July 17, 2015 at 3:49PM


How to shoot a foggy bathroom and mirror scene

I'm being asked to shoot this scene in a small bathroom where the both the mirror and bathroom are foggy. I'm afraid that if we just make it foggy by letting hot water keep running it will make the lenses foggy as well.
I could use a smoke machine to get the room foggy but does anyone have any ideas how to keep the mirror foggy?
I should maybe add that there is no budget for this.


I would go with the smoke machine and have a variable speed fan to control how fast the smoke clears the room.

As for the mirror, I would use something like K-Line Semi-Matte Dulling Spray, which is a waxy spray that you spray on shiny objects to dull them down. Because it's made of wax you can wipe it off when you are done. You will need to experiment to see if you can apply the dulling spray in patches, then combine this with glycerin and water to make it look like a wet foggy bathroom mirror. Another item you might want to check out is White corn-syrup that looks like water-droplets when it dries. I used to use this stuff all the time when shooting still-life photos of soft-drink and beer bottles to make them look cold and wet under fairly warm photo lights.

K-Line Dulling Sprays

Crown Lilly White Corn Syrup

July 17, 2015 at 8:24PM, Edited July 17, 8:24PM

Guy McLoughlin
Video Producer

Use Rain-X anti-fog on your lens. It's also a good idea to put some sort of protection over your camera's body to keep the moisture out.

July 25, 2015 at 12:21AM

Jay Lewis

Keep the lens hot with a blow dryer in between takes and you will be fine. Things that are hot don't fog up. Think of it like a car defroster.

P.S.- you should never put something like rain-x in your lens. It's just not a good idea-especially with no budget to replace it.

July 25, 2015 at 1:38AM


Heat the lenses up with a blow dryer between takes while the room is steaming up. All of your problems will be solved. Hot glass doesn't fog.

PS- you should never put something like rain-x on your lens. It just isn't a good idea, especially with no budget to replace it.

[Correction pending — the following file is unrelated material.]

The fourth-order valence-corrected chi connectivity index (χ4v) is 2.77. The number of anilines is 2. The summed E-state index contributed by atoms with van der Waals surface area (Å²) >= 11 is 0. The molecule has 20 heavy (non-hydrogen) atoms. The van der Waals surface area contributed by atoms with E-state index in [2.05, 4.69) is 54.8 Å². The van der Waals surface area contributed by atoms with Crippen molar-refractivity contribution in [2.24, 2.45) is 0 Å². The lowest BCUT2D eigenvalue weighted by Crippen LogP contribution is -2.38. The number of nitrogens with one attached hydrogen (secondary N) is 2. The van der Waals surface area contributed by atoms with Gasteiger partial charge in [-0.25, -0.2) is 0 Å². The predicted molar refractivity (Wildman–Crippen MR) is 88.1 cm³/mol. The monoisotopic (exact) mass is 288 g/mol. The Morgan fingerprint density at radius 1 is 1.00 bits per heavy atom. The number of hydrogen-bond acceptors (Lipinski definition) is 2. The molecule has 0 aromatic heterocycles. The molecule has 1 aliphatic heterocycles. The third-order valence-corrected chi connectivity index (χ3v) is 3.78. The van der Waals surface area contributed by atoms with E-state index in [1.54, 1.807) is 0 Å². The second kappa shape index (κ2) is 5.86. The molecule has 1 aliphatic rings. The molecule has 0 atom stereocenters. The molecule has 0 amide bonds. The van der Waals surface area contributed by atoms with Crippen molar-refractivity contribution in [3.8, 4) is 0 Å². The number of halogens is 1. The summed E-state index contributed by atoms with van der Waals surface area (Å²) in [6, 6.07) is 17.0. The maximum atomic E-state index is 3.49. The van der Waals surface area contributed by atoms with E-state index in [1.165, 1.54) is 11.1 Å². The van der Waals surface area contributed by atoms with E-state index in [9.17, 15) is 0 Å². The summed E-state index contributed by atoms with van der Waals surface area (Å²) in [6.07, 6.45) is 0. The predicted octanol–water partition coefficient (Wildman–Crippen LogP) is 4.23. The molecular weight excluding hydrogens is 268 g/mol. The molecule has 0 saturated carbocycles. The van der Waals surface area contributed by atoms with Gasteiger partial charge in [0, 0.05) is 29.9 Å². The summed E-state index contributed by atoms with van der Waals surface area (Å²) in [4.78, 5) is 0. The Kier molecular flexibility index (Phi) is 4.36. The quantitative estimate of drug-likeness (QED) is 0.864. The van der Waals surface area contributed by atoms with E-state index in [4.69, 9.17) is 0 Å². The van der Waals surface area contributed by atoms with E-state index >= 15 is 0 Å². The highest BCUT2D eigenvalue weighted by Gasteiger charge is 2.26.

July 25, 2015 at 1:43AM


One simple and cheap way of keeping the mirror foggy and safe guarding your lens is using vaseline. You just use a paint roller and roll the vaseline over the mirror, it will give it a foggy/ frosted kind of look without having you worried about the lens. A smoke machine can be used to create the little smoke in the room. This would save your time, energy and money. Hope it helps.

July 25, 2015 at 3:49AM


There are some cheap products like lens warmers, they are used in night photography, the rest is setting up the scene at your convenience.

July 25, 2015 at 11:23PM


Never EVER put anything directly on a lens. Get an optical flat if you have a matte box or a threaded UV filter if you don't, and apply whatever you need to use, like vaseline, on the filter only. Much easier to clean and you don't run the risk of ruining the coatings or goop oozing into the optics.

If fogging is your only concern, I agree the hair dryer is probably your best option with no budget, but you will need to safeguard the lens and camera from the moisture somehow. But you should check the lens specs and use as little as possible. Plastic and glue can melt, metal can burn your hands etc. I'd definitely recommend testing before you're on set to make sure it will do the trick. Heating cables are used to keep eye pieces from fogging, so the theory is sound, but I haven't tried it myself. A heating pad might also be an option- has a consistent temperature and can be regulated better than a hair dryer.

There are some wipes that can be purchased for preventing viewfinder fog, but I have no idea if they are safe for lenses (I doubt it). You could possibly use them on a filter safely, which would need to be threaded to your lens to block the moisture from the optics.

If you end up using a fog machine instead of shower steam then you shouldn't have any lens fogging issues. Though I'd still recommend using a filter to protect the lens from the fog juice.

The mirror is trickier- I agree with the dulling spray idea assuming the actor isn't wiping it away. If that's the case, shower steam may be the only option.

July 26, 2015 at 12:08AM

Jen White
Director of Photography

I would recommend you put real steamed fog on the mirror (I believe if you cool the room then place a pot of recently boiled water near it, it'll fog—but I've never done this myself), but for the room fogging, either use a glass fog filter, or use the Variable Diffusion plugin (http://invisiblechainsaw.com)… the fog filter emulation presets are excellent. And with the plugin you will have much more freedom to fine tune the look than glass filtration.

For a small room without a lot of z-axis depth, fog glass filtration works very well… the big flaw with fog filters is when there's great depth in the background, since the fog would get more and more dense for areas further from the camera and this does not occur with glass filtration.

July 26, 2015 at 2:52PM, Edited July 26, 2:53PM

Jaan Shenberger
designer/animator & live-action director/DP

Here's a tip one of the leading Art Directors in Hollywood (he did a lot of Spielberg movies, for one) gave me- so enjoy and use it wisely!:

To make the mirror look foggy, attach some diffusion/opal film to it (experiment with exactly the density you need). Done.

He was paid a lot to think outside the box ;-)

July 29, 2015 at 8:34AM

Patrick Ortman
I tell stories. Sometimes for money. Sometimes, not.

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